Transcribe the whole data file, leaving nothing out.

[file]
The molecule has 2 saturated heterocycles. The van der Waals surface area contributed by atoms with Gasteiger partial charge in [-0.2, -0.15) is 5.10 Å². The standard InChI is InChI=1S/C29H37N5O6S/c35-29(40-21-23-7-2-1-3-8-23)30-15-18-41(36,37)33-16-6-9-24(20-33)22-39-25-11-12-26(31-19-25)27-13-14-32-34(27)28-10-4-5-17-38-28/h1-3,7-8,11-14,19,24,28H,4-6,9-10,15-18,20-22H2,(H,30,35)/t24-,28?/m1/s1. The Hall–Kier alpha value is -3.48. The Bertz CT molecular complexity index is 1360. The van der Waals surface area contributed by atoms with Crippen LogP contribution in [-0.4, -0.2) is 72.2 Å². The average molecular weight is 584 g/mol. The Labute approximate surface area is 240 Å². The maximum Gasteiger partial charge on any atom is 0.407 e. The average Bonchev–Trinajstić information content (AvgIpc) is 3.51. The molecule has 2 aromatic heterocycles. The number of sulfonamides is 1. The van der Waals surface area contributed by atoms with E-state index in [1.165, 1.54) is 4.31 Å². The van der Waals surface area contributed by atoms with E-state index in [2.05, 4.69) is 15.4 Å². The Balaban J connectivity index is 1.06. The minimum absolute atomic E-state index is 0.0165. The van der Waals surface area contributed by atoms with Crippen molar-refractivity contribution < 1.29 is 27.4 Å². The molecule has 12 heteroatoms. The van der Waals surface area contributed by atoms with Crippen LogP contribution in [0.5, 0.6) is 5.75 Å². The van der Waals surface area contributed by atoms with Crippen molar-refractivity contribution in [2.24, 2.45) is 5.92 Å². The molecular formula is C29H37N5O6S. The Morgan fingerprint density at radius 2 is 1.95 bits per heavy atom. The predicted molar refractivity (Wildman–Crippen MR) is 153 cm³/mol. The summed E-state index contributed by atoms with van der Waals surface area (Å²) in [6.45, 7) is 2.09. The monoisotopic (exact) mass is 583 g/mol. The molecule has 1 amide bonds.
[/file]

The molecule has 2 saturated heterocycles. The van der Waals surface area contributed by atoms with Gasteiger partial charge in [-0.2, -0.15) is 5.10 Å². The standard InChI is InChI=1S/C29H37N5O6S/c35-29(40-21-23-7-2-1-3-8-23)30-15-18-41(36,37)33-16-6-9-24(20-33)22-39-25-11-12-26(31-19-25)27-13-14-32-34(27)28-10-4-5-17-38-28/h1-3,7-8,11-14,19,24,28H,4-6,9-10,15-18,20-22H2,(H,30,35)/t24-,28?/m1/s1. The Hall–Kier alpha value is -3.48. The Bertz CT molecular complexity index is 1360. The van der Waals surface area contributed by atoms with Crippen LogP contribution in [-0.4, -0.2) is 72.2 Å². The average molecular weight is 584 g/mol. The Labute approximate surface area is 240 Å². The maximum Gasteiger partial charge on any atom is 0.407 e. The average Bonchev–Trinajstić information content (AvgIpc) is 3.51. The molecule has 2 aromatic heterocycles. The number of sulfonamides is 1. The van der Waals surface area contributed by atoms with E-state index in [1.165, 1.54) is 4.31 Å². The van der Waals surface area contributed by atoms with E-state index in [2.05, 4.69) is 15.4 Å². The Balaban J connectivity index is 1.06. The minimum absolute atomic E-state index is 0.0165. The van der Waals surface area contributed by atoms with Crippen molar-refractivity contribution < 1.29 is 27.4 Å². The molecule has 12 heteroatoms. The van der Waals surface area contributed by atoms with Crippen LogP contribution in [0.5, 0.6) is 5.75 Å². The van der Waals surface area contributed by atoms with Crippen molar-refractivity contribution in [2.24, 2.45) is 5.92 Å². The molecular formula is C29H37N5O6S. The Morgan fingerprint density at radius 2 is 1.95 bits per heavy atom. The predicted molar refractivity (Wildman–Crippen MR) is 153 cm³/mol. The summed E-state index contributed by atoms with van der Waals surface area (Å²) in [6.45, 7) is 2.09. The monoisotopic (exact) mass is 583 g/mol. The molecule has 1 amide bonds.